Built to Last by Jim Collins

First and foremost, you gotta know who Jim Collins is before we talk about any of his works. Jim Collins is considered today one the best business gurus and consultants in the world. It´s hard to explain what a guru or a consultant really does, because they can be very versatile differing on what they’re working on, but Jim fundamentally studies growth and the path to success of companies worldwide. Within that field, he advises several entrepreneurs and CEOs. George Paulo Lemann, for instance, is a real admirer of the guy.

Built to Last was first published in 1994 (his books are not tied to a specific era; you could call them classics), and it was written with the purpose of answering the following question: What makes a company endure hardships and changes, and thus last a really long time?

What makes Jim Collins what he is today is the simplicity and objectivity in the way he gives you the answers to the main question/thesis in hand (in this case how does a company lasts a long time?). He is able to find the real source, the true cause, for such complex issues. In a way that it all becomes black and white in a grey world. His answers are almost too simple to believe, making so much sense that it´s hard to argue back. Of course, like any other sport, to put it in practice successfully is the fortune of very few lucky ones.

Jim, similar to most of his books, likes to put forth his analysis with the use of examples and pair companies (good company A versus bad company B). In Built to Last, we see him using as example 3M, Procter and Gamble, Disney, among other giants.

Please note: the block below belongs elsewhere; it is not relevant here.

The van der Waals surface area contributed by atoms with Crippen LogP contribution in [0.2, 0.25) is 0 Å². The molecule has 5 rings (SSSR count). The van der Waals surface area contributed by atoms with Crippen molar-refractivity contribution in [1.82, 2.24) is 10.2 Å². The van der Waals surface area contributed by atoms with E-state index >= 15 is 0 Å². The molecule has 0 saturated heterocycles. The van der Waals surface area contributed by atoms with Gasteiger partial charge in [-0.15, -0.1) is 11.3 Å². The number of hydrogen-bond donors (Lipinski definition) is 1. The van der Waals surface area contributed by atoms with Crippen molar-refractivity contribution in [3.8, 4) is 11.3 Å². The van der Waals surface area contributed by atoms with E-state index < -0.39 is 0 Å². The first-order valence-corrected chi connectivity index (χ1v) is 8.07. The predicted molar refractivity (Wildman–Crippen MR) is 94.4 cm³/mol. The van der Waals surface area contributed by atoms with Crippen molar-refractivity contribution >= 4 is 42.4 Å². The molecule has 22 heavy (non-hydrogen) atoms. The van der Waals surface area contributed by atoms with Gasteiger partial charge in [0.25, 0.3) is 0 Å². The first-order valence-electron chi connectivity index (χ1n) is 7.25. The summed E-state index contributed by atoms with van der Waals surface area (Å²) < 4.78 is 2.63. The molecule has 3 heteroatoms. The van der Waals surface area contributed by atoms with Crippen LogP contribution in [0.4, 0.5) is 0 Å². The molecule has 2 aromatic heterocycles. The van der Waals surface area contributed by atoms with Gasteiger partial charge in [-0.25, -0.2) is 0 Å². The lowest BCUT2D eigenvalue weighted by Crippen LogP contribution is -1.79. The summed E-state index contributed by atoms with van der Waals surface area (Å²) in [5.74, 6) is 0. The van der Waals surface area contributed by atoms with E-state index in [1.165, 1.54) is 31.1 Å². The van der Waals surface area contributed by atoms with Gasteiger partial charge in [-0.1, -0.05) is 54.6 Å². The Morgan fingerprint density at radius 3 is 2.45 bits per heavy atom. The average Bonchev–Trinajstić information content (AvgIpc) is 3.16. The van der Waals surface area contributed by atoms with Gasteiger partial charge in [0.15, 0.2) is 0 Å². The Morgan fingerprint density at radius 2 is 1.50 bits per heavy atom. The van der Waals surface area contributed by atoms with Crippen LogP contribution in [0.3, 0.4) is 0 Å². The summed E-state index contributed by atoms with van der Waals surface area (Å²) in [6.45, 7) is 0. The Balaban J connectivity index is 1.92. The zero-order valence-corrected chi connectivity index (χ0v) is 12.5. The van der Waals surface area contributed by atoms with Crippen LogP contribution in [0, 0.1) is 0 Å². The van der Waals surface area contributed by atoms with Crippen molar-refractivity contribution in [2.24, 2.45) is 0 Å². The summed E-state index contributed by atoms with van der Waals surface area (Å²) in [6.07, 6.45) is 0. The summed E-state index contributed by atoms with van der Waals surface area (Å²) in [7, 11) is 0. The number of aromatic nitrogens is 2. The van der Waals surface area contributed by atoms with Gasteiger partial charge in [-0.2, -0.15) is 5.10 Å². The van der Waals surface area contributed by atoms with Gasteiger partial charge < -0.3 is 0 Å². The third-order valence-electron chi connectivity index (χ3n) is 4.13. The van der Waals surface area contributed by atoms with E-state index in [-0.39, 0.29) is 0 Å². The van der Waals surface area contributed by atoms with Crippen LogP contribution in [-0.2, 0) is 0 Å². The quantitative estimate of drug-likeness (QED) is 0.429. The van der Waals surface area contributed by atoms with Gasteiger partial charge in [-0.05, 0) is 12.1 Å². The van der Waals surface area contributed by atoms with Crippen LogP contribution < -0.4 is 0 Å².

Let´s go through a few of my favorite points in the book, for illustration purposes:

1.       BHAG (Big Hairy Audacious Goals) – If you want to be successful for a long time, you gotta set some really hard, almost impossible, goals to achieve. Once you achieve them, you create a new set, even hairier and more audacious . That´s how Wal-Mart was able to grow from a grocery store in Arkansas to a $ 250 billion revenue mammoth.

2.       Clock building not Time telling – It means a CEO/founder is supposed to focus on building the company for the long-term, not trying to achieve immediate short-term success, the sort that creates publicity and then dies down. A company and it´s CEO must have the purpose of creating a platform for success, to be successful repeatedly and sometimes not, instead of narrowing themselves in one supposedly great product or idea. 

3.       The Tyranny of the “Or” – People are always choosing. Choosing between cost and quality, or work and family, or short-term success and long-term success, or big stiff company and small flexible company, and it goes on… That is just wrong. No choosing should be done. Never. You gotta find a way to intertwine both options, all the time. That’s key to last a long time and keep the boat floating.

Every Jim Collins´ book is a great one, even though one may appeal to you more than the other. Built to Last really appealed to me.

Mr. George

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